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Motor finance Q&A: Louise Wallis, NFDA

Louise Wallis  NFDA head of  business developmentWhat is your view on how the PCP market has developed and can its growth continue indefinitely?

It has grown hugely over the past few years and it has pushed the new car market forward. PCPs help keep those customers with the dealership and provides a used car stock for the dealer too. I think specific factors like the VED changes in March gave registrations a boost, but I see no indications that PCP growth won’t continue.

There may be some softening of demand over the year, but PCPs make getting a new car very affordable in comparison to HP or outright purchase. That way of funding their vehicle is very much part of the consumer psyche now.


With the majority of new car purchases funded through PCP, are franchised dealers overly exposed to the product and what happens if the bubble bursts?

I think in terms of how the dealer views PCP volatility, a lot of that risk is taken on by the finance houses.

It does get raised as a topic for discussion, but we don’t see any massive changes to interest rates on the horizon or manufacturers withdrawing support on retail offers. That support from manufacturers has been strong and they still very much want to sell cars in the UK, so my view is that those deals consumers are getting will continue. I would say that if dealers are worried about PCP volatility, they should talk with their finance partners.


Will used car PCPs continue to take off as a product and are there any risks there?

Used car PCPs have a lot of potential.

Historically, it hasn’t been available through the finance houses, but many are starting to offer it. It’s another way to make those younger used cars more affordable than they would be through HP or outright purchase. I don’t think there’s a risk on that market with the replacement cycle as customers can still replace with a younger used car when they are into year two. If you add a service plan to that used car PCP package you are fixing your motoring costs and I think that’s something customers want.


Is the way PCPs are sold on the Financial Conduct Authority’s (FCA) radar? Should dealers be concerned?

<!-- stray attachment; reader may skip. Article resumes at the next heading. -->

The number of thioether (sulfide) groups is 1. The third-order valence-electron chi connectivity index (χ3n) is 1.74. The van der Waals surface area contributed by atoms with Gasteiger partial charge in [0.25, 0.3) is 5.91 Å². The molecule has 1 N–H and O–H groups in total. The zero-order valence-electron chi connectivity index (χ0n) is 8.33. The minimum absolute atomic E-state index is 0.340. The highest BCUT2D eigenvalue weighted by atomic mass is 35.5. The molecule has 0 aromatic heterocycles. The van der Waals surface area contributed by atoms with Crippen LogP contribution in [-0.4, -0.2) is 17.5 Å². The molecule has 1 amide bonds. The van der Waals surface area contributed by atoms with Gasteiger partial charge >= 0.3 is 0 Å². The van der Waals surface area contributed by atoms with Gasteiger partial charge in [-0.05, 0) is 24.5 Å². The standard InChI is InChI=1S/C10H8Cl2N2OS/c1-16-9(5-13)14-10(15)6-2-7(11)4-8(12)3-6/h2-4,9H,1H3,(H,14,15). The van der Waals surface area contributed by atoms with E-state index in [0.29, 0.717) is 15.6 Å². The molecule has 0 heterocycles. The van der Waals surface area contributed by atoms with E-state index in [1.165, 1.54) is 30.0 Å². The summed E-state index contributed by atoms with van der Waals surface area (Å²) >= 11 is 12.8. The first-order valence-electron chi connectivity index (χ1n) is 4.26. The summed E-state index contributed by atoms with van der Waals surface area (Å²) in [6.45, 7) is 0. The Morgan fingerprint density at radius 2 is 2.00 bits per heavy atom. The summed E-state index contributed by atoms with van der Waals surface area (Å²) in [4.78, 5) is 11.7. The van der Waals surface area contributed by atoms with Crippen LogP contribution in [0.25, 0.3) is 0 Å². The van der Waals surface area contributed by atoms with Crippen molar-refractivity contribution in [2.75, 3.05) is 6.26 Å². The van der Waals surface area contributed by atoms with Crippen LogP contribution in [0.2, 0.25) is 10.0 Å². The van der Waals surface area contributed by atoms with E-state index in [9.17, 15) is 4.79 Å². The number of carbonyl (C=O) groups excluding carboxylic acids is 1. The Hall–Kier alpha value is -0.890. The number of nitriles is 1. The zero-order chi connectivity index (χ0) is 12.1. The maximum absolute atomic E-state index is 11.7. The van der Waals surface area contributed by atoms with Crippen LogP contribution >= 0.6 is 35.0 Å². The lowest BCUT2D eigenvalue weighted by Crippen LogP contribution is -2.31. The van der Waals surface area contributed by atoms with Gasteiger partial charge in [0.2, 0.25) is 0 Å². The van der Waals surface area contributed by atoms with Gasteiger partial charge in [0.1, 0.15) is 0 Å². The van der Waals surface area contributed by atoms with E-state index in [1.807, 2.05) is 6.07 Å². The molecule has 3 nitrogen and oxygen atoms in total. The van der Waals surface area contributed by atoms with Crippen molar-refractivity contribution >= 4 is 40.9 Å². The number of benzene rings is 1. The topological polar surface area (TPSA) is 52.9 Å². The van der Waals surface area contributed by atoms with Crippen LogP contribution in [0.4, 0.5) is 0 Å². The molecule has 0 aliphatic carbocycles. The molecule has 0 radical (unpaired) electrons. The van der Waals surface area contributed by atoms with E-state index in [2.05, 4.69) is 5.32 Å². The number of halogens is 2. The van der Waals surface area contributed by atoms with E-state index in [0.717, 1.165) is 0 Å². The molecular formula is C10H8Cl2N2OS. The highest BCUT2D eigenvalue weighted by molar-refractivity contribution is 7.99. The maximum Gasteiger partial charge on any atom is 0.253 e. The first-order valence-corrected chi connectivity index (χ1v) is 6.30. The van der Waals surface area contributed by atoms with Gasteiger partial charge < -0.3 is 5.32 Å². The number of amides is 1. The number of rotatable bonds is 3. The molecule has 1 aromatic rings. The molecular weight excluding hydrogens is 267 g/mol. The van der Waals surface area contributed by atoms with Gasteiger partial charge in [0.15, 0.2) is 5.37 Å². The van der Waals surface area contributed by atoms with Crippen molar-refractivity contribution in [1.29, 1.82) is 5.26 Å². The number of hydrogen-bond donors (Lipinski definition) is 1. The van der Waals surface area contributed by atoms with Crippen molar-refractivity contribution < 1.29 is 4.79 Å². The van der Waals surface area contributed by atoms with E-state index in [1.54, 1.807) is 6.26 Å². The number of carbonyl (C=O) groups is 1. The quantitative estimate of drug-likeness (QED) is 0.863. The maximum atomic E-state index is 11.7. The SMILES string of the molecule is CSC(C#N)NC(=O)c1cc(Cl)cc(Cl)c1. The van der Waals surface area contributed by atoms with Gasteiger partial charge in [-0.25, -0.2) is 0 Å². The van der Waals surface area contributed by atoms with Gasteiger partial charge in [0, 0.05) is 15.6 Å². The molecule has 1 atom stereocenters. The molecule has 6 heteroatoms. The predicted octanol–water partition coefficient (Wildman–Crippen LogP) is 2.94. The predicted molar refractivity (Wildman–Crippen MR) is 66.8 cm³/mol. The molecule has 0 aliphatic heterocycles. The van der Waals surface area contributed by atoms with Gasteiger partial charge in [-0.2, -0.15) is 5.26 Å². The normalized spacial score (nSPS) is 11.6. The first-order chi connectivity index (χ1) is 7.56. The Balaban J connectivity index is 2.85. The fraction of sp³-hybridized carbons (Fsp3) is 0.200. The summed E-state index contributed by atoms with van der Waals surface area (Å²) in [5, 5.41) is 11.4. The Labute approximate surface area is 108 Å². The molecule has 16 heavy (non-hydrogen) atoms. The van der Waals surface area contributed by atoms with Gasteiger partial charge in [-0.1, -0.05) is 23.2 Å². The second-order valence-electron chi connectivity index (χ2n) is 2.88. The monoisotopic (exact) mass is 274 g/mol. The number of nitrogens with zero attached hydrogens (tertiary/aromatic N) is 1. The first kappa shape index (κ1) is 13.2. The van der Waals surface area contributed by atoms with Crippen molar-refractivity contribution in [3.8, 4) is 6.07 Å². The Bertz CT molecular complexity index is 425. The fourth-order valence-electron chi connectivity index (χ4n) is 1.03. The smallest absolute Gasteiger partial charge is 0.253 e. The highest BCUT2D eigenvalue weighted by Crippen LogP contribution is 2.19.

There are some concerns the FCA will look at PCPs in the same way they have looked at GAP insurance sales in the market. However, we have seen no indication the FCA views PCPs as a problem area, but it’s something that could happen.

How widespread is the problem of customers clocking PCP cars to avoid excess mileage charges?

It’s an issue we have raised with Government when asking for odometer fraud to be outlawed.  However, it is difficult to get an idea of the scale of the problem, although we do know it is happening. We will continue to campaign to outlaw clocking, but dealers can also help by identifying how many miles a buyer generally drives each year and ensuring customers set realistic miles on their contracts. We are currently waiting for the Government to respond to a recent consultation on motoring services which should be imminent.


Have GAP sales been negatively impacted by the FCA’s new regulations? Should dealers be worried about commission disclosure?

We haven’t seen a negative impact. It’s quite interesting as we have seen from members that their GAP sales have actually increased on average. Putting a structured and FCA-compliant process in place around GAP brings it to the front of the sales process and customers walk away feeling very informed. Adhering to that process has gone pretty smoothly. The latest guidance we have seen around commission disclosure also looks as though that’s not going to go ahead. It’s something we will continue to watch, but at the moment it doesn’t look imminent.


How good is the FCA’s communication and understanding of the industry?

Communication has improved, but there’s always room to go further. The huge struggle is the administrative burden for record-keeping in the wake of the FCA regulations. Dealers need to be on top of that and while the larger groups can cope, it’s difficult for smaller and medium-sized businesses. Keeping up with the compliance is a tricky area  and the majority of dealers are having to employ or outsource for compliance specialists and that’s a direct result of the FCA regulations. A reduction in red tape in this area would be welcome.


How is the NFDA working with dealers to improve relations with the FCA?

We have an ongoing relationship with the FCA, but we tend to meet on specific issues. We did a lot of work with them around the changes to GAP.

I think the FCA still has a problem understanding what franchised dealers do and how that differs to brokers, finance houses and manufacturers. At the moment they see the industry and everyone the same way, with everyone facing the same issues and problems. We need to keep working with them and we’re spending as much time as possible to educate them about how the industry works.

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